Affordable housing is increasingly difficult to find in Northern Virginia, and local governments are "widening the affordability gap" with increased fees, the 900-member Northern Virginia Builders Association has charged.
"We have come to a point where local government has to get involved if we are to produce affordable housing," said Tony Ahuja, director of the technical services division of the association.
In a report scheduled for release next week, the builders group said that more than 100,000 Northern Virginia families could not afford to buy a median-priced three-bedroom home there in 1983.
"When we speak of affordable housing, we are not talking exclusively about starter homes. We are talking about reducing the costs of development for all new homes," the local builders group said in its report, entitled "Housing Affordability in Northern Virginia."
The lack of affordable homes is a growing problem across the nation. The Virginia builders association's criticism of regulations and land-use and zoning policies mirrors complaints of builder groups elsewhere and the National Association of Home Builders, which apparently are waging a nationwide battle to ease local governmental restraints on the home-building industry.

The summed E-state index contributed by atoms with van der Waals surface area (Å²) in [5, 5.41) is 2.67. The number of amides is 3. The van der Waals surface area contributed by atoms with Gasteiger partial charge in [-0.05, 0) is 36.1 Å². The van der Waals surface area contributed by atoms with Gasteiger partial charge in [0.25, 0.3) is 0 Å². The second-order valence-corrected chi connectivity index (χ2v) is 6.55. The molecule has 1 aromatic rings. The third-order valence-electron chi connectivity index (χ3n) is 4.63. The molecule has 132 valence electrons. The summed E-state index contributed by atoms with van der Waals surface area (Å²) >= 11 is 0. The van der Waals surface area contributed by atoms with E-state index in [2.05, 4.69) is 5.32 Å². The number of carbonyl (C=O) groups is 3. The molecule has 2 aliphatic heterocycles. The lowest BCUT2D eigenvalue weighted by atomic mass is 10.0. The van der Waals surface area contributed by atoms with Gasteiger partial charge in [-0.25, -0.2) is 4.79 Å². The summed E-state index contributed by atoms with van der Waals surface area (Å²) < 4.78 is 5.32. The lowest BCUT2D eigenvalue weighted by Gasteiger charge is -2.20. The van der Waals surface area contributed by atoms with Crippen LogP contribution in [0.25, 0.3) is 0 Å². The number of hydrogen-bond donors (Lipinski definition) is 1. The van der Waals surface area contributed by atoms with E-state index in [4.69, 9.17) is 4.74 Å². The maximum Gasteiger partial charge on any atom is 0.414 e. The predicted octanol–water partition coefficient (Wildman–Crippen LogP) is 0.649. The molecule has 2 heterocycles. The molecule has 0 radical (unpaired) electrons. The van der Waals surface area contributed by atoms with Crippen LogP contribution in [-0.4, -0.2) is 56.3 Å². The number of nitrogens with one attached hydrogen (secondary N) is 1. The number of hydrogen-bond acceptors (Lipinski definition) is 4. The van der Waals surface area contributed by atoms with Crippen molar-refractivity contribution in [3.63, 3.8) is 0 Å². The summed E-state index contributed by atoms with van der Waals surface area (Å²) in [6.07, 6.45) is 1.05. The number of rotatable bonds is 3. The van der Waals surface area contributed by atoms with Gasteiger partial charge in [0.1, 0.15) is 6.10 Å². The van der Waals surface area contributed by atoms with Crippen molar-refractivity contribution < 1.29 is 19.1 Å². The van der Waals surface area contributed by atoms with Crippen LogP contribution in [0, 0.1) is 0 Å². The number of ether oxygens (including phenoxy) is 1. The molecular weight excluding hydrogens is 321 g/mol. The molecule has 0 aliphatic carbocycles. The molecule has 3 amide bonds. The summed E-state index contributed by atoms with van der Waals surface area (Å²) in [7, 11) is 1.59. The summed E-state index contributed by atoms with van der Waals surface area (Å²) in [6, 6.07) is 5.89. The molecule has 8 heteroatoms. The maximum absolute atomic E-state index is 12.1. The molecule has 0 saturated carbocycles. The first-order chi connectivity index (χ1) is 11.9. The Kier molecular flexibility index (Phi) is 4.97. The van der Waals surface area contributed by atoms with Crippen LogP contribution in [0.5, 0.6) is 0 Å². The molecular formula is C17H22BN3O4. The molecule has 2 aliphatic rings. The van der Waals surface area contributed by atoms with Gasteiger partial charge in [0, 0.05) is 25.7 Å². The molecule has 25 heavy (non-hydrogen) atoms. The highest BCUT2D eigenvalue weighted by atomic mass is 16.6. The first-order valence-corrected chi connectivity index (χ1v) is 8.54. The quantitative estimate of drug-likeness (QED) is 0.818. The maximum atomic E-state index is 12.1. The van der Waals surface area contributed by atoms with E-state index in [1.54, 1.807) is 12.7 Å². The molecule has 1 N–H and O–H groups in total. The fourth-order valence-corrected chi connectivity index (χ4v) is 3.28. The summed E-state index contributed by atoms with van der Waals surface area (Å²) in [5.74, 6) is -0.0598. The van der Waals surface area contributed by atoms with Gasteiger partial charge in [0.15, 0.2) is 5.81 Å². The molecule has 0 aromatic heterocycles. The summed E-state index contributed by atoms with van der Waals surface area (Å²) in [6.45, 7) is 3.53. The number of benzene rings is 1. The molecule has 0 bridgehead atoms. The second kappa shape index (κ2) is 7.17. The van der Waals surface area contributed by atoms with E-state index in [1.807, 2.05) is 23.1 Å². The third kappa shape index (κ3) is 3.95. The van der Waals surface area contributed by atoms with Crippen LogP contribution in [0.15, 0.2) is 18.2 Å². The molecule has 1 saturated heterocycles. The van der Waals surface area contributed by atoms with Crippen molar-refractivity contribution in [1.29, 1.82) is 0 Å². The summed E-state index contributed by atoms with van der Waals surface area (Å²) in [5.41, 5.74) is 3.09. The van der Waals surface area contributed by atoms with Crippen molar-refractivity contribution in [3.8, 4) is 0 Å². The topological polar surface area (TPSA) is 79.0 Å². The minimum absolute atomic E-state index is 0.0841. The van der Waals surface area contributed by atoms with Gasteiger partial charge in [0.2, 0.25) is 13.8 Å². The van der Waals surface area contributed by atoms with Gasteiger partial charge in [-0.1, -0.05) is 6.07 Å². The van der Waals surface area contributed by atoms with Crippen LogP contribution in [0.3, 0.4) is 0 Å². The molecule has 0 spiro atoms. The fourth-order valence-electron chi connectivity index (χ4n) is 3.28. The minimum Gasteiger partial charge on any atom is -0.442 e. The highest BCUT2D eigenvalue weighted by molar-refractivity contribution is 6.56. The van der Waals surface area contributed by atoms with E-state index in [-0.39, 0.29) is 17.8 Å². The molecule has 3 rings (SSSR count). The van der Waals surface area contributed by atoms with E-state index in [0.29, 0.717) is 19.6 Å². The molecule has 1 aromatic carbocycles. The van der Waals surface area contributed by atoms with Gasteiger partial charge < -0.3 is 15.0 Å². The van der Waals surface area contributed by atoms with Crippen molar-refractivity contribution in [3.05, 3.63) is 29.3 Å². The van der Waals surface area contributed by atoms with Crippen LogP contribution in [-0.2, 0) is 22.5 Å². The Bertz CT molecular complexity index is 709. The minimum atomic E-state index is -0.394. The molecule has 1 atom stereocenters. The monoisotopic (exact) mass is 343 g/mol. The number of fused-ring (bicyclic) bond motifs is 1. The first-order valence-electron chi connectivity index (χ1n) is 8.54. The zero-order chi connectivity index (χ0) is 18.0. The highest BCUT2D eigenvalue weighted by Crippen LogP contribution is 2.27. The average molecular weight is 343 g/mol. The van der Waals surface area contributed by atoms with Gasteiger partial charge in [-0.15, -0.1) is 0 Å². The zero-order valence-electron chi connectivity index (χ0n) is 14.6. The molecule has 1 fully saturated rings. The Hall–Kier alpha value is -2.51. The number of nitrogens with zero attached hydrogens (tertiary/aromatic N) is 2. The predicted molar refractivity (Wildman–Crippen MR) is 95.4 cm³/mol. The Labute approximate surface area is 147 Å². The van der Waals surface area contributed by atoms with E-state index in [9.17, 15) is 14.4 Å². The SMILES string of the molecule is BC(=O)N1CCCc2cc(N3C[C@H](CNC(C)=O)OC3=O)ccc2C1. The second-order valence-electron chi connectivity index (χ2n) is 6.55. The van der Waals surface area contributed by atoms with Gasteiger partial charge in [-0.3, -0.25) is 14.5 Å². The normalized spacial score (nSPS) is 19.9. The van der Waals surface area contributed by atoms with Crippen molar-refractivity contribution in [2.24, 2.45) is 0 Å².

The local shortage of affordable housing near major centers of employment, such as Tysons Corner, "wreaks havoc on our highways," the report said. "Families forced farther and farther away from where they work to find housing they can afford have no choice but to join the thousands of commuters on our already crowded roads."
However, the same report criticizes local government requirements for "off-site" improvements in the rezoning process. Those "off-site" improvements are almost always road or traffic improvements.
"Affordable housing can be a reality, but not without the serious support of the public sector," according to the report. It was prepared by the association's technical services division at the request of association President William L. Berry, president of William L. Berry Inc., a Maryland-based home construction company with extensive developments in the Washington suburbs.